use or have used drama, and of how creating and viewing drama can benefit individuals, groups, and communities;
B3. Continuing Engagement: identify knowledge and skills they have acquired through drama activities, and ways in which they can apply this learning in personal, social, and career contexts.
C1. Concepts and Terminology: demonstrate an understanding of the nature and functions of drama forms, elements, conventions, and techniques, including the correct terminology for the various components;
C3. Responsible Practices: demonstrate an understanding of safe, ethical, and responsible personal and interpersonal practices in drama activities.
Unit Guiding Questions
What is Verbatim Theatre? Why is it important and compelling?
What are the challenges of creating Verbatim Theatre? What tools are available to the artist to create Verbatim Theatre?
What ethical considerations must be demonstrated when creating Verbatim Theatre?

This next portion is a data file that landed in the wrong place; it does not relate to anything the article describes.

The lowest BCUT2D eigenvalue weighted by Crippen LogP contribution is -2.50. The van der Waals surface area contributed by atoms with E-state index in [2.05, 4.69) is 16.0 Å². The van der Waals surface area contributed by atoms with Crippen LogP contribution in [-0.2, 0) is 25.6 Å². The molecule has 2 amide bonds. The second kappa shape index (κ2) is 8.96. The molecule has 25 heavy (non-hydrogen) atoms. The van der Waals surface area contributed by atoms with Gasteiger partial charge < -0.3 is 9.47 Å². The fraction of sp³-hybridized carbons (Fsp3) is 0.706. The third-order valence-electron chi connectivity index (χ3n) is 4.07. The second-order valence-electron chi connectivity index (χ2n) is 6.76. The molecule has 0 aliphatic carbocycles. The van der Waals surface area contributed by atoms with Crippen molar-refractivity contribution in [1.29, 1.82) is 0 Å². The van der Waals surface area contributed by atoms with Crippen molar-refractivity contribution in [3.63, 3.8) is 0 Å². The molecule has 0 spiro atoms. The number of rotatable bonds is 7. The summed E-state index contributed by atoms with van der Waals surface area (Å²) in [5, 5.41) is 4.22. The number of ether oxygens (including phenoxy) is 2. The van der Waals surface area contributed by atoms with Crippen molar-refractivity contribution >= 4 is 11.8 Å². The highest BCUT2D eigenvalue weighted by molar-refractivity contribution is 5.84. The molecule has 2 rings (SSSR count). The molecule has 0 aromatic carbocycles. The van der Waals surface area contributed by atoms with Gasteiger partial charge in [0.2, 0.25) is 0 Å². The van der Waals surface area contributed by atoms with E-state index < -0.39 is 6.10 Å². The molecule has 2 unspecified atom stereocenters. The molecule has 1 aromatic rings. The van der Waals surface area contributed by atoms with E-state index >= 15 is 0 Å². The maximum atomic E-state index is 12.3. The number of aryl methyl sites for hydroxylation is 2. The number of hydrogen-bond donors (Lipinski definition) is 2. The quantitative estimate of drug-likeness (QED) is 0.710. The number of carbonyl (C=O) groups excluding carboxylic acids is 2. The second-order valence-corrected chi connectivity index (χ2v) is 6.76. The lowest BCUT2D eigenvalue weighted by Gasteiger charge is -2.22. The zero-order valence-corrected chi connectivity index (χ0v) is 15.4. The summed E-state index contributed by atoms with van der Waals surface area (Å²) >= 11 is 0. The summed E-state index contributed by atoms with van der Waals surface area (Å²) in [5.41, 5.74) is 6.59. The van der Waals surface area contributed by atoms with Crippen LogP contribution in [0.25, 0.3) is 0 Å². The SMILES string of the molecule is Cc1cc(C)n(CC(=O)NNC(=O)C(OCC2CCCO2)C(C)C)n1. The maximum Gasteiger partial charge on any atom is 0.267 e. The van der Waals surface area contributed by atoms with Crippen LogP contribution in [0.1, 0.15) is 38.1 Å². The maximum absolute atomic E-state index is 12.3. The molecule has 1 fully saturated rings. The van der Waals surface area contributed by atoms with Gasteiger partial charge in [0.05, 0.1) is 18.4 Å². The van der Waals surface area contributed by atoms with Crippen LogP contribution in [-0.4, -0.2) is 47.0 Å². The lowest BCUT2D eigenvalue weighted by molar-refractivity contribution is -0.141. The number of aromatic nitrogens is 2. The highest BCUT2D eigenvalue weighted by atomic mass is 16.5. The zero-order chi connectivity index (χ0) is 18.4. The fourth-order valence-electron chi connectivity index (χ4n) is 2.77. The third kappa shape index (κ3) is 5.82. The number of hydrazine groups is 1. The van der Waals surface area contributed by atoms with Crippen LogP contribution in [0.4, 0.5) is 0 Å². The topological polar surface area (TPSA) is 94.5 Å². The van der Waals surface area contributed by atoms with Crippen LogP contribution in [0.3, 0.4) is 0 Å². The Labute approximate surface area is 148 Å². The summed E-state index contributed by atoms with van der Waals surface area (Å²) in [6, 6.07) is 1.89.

How can a Verbatim Theatre piece be edited?
What happens to the 'truth' when it is shaped, revised and interpreted through an actor?
What can we learn about ourselves through telling and listening to personal stories? What can we learn about our society?
How can we use Verbatim Theatre to educate and eventually change social views and practices?
Lesson Guiding Questions
Lesson 1-Telling Other People's Stories
How can we share and re-tell our stories in a way that feels safe and respected?
Whose stories in our society get told? Whose stories do not get told?
How can theatre tell other people's stories without exploiting or appropriating them?
Lesson 2-Defining the Genre
What does the word Verbatim mean as applied to theatre? What are the basic principles that define the genre?
Why might this be a compelling style of theatre for an artist and audience?
Lesson 3-The Overheard Conversation
What's it like to 'listen in' on other people's conversations and how can we do that respectfully?
What can you gain as a theatre artist by observing interactions in the 'real world'?